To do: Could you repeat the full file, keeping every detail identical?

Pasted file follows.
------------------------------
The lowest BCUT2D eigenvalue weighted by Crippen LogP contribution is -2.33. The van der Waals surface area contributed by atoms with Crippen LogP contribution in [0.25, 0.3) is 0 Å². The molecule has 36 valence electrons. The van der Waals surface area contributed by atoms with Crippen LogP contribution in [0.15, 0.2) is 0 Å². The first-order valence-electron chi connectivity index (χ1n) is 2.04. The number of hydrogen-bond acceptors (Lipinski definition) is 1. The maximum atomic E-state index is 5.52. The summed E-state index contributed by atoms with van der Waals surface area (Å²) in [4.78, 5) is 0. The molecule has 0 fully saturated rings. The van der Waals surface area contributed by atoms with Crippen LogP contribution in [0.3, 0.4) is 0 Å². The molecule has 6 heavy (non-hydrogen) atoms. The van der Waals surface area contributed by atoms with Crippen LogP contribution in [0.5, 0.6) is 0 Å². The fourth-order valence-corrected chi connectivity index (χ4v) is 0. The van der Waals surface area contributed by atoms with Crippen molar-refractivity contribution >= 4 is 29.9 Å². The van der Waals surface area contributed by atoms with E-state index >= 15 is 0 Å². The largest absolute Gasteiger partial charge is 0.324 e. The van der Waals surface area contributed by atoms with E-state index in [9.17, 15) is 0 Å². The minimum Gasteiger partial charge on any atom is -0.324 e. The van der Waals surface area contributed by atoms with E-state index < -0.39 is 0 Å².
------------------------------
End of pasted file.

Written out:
The lowest BCUT2D eigenvalue weighted by Crippen LogP contribution is -2.33. The van der Waals surface area contributed by atoms with Crippen LogP contribution in [0.25, 0.3) is 0 Å². The molecule has 36 valence electrons. The van der Waals surface area contributed by atoms with Crippen LogP contribution in [0.15, 0.2) is 0 Å². The first-order valence-electron chi connectivity index (χ1n) is 2.04. The number of hydrogen-bond acceptors (Lipinski definition) is 1. The maximum atomic E-state index is 5.52. The summed E-state index contributed by atoms with van der Waals surface area (Å²) in [4.78, 5) is 0. The molecule has 0 fully saturated rings. The van der Waals surface area contributed by atoms with Crippen LogP contribution in [0.3, 0.4) is 0 Å². The molecule has 6 heavy (non-hydrogen) atoms. The van der Waals surface area contributed by atoms with Crippen LogP contribution in [0.5, 0.6) is 0 Å². The fourth-order valence-corrected chi connectivity index (χ4v) is 0. The van der Waals surface area contributed by atoms with Crippen molar-refractivity contribution >= 4 is 29.9 Å². The van der Waals surface area contributed by atoms with E-state index >= 15 is 0 Å². The largest absolute Gasteiger partial charge is 0.324 e. The van der Waals surface area contributed by atoms with E-state index in [9.17, 15) is 0 Å². The minimum Gasteiger partial charge on any atom is -0.324 e. The van der Waals surface area contributed by atoms with E-state index < -0.39 is 0 Å².